Interesting stuff – 2016-10-10

I’ve been busy this week, so it’s a shorter list of things I found interesting, but here it is.

Now the suggestion is being floated to add obesity to the list of things we are not allowed to discriminate against. Time to revise the human rights codes one more time.

Will this be the last time the human rights protection is expanded?

Let me ask a better question, does anybody actually think the list will ever be complete? Will we ever reach the day when we can say that all possible forms of discrimination that we wish to outlaw have been exhaustively included in the human rights code?

Of course not.

And that little fact should give us pause for reflection.

The road-crossing chicken is no longer merely of interest to elementary school students in search of the next bad joke, the police are getting in on the mystery.

And, for the record, the chicken was crossing the road to prove to the gopher that it could be done.

Scientist accused of “crying wolf” on climate change.

The headline almost says it all. One quote from the article is all I would add to the discussion,

It is the latest example of experts making alarming predictions which do not come to pass. Earlier this week environmentalists were accused of misleading the public about the “Great Pacific Garbage Patch” after aerial shots proved there was no “island of rubbish” in the middle of the ocean.

Likewise, warnings that the hole in the ozone layer would never close were debunked in June.

And the list grows…

Speaking of the Great Pacific Garbage Patch, I did a little poking around. The news story referenced above is intriguing. When I did a Google search for “Great Pacific Garbage Patch” under “news” the first headline read:

‘Great Pacific Garbage Patch‘ is a myth, warn experts, as survey …

The second reads:

The ‘Great Pacific Garbage Patch‘ Is Bigger, Denser Than Earlier …

Huh? One says the island is a myth, the other says the island is bigger, denser than we previously thought it was. How can the island of garbage be both a myth, and also be bigger and denser than we thought?

The information for both of these stories comes from aerial surveys conducted by a group dedicated to cleaning up plastics from the ocean – The Ocean Cleanup. And the story itself includes some figures which put everything into perspective. Over the course of a 2.5 hour flight the highly training crew – with some fancy plastic observing equipment – observed “more than 1,000” pieces of garbage. More than 1,000 during 2.5 hours of flight; oh my!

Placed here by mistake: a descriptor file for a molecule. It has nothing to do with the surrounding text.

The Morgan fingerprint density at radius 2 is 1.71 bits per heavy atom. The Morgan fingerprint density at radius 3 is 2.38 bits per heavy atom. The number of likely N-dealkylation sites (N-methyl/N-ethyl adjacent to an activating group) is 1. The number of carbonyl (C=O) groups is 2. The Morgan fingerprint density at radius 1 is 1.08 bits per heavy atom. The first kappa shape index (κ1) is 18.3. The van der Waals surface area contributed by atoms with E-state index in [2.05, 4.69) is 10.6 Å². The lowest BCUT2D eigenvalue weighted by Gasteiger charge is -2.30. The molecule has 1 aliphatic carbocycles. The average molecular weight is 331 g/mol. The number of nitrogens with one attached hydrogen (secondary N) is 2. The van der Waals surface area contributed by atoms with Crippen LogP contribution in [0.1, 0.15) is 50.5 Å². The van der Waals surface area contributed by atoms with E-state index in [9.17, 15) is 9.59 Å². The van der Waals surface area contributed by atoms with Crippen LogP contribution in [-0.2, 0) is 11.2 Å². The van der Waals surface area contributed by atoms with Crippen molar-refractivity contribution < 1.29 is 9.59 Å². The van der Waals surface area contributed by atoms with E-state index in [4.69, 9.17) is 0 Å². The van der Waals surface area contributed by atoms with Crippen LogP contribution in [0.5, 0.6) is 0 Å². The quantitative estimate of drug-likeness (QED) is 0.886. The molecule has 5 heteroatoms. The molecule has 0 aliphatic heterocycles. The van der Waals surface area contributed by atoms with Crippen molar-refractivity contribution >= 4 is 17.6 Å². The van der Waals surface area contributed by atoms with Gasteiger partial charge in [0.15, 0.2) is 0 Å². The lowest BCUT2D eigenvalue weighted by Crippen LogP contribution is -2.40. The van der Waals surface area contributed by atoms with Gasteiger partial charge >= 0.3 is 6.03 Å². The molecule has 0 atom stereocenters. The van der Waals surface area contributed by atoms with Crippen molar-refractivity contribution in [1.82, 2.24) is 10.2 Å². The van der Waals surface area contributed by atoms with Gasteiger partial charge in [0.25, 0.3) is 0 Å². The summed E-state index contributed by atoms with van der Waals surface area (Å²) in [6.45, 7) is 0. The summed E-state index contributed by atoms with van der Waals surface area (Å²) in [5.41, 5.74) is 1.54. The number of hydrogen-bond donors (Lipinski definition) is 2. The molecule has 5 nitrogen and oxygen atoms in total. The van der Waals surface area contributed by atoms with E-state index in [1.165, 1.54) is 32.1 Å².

The C-130 Hercules that they were flying has a cruise speed of around 500 kph. Let’s assume, for sake of argument, that they were cruising at half that speed because they wanted to make careful observations of what’s on the surface of the ocean. At 250 kph, and 2.5 hours, that’s just over 600 km that they covered. So if they saw 1,000 pieces of garbage across 600 km that’s less than 2 pieces of garbage every km (there’s over 800 meters of clear blue ocean separating the garbage, on average). Does that sound like an “island” of garbage to you?

Let’s assume I’m off in my estimates, and the amount of garbage is 5 times that amount; 10 pieces per km. That’s still only one piece of garbage every 100 meters! Still hardly the “island” we’ve been told about.

Let’s turn the math around. They were looking for pieces of garbage larger than 0.5 meters. If 1,000 pieces of garbage – each 0.5 meters in length – were in contact with each other, stretched linearly across the ocean, that would only add up to 500 meters of garbage. At 250 kph (69 m/s) it would take just over 7 seconds to observe all 1,000 pieces of garbage.

7 seconds. They were flying around for 2.5 hours. That math alone should put this “island” into perspective.

But don’t take my word for it, they included pictures of the “island” of debris under the photo gallery section. Most of the pictures show a single piece of garbage surrounded by blue water. Hardly the “island” we have been told exists somewhere out in the Pacific.

Now I would agree that any garbage in the oceans is too much. It should all be removed and dealt with more appropriately. Frankly it never should have ended up in the ocean in the first place. And they make a good point that microscopically sized pieces of plastic are also bad for the eco-system; not just the big stuff. Yes, there is a problem that needs to be solved.

But in the midst of agreeing that we should solve this problem, let’s at least get the facts straight.